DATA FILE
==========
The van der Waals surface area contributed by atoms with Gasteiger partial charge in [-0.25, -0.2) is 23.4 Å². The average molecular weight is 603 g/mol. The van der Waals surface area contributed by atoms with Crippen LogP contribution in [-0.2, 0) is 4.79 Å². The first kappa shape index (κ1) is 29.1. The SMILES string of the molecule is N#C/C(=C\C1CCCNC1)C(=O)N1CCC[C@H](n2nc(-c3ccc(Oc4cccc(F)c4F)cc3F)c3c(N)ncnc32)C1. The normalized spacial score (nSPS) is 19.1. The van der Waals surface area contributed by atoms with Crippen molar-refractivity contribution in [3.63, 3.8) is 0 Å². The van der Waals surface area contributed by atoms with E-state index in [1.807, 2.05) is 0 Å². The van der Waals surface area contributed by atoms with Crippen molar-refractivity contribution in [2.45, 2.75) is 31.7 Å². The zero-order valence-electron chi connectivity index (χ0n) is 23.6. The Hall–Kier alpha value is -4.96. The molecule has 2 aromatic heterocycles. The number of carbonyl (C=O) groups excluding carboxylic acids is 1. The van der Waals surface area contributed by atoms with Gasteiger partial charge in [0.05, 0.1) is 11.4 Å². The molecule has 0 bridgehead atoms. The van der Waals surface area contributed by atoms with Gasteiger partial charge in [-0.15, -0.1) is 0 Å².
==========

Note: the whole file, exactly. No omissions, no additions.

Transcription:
The van der Waals surface area contributed by atoms with Gasteiger partial charge in [-0.25, -0.2) is 23.4 Å². The average molecular weight is 603 g/mol. The van der Waals surface area contributed by atoms with Crippen LogP contribution in [-0.2, 0) is 4.79 Å². The first kappa shape index (κ1) is 29.1. The SMILES string of the molecule is N#C/C(=C\C1CCCNC1)C(=O)N1CCC[C@H](n2nc(-c3ccc(Oc4cccc(F)c4F)cc3F)c3c(N)ncnc32)C1. The normalized spacial score (nSPS) is 19.1. The van der Waals surface area contributed by atoms with Crippen molar-refractivity contribution in [3.63, 3.8) is 0 Å². The van der Waals surface area contributed by atoms with E-state index in [1.807, 2.05) is 0 Å². The van der Waals surface area contributed by atoms with Crippen molar-refractivity contribution in [2.45, 2.75) is 31.7 Å². The zero-order valence-electron chi connectivity index (χ0n) is 23.6. The Hall–Kier alpha value is -4.96. The molecule has 2 aromatic heterocycles. The number of carbonyl (C=O) groups excluding carboxylic acids is 1. The van der Waals surface area contributed by atoms with Gasteiger partial charge in [0.05, 0.1) is 11.4 Å². The molecule has 0 bridgehead atoms. The van der Waals surface area contributed by atoms with Gasteiger partial charge in [-0.15, -0.1) is 0 Å².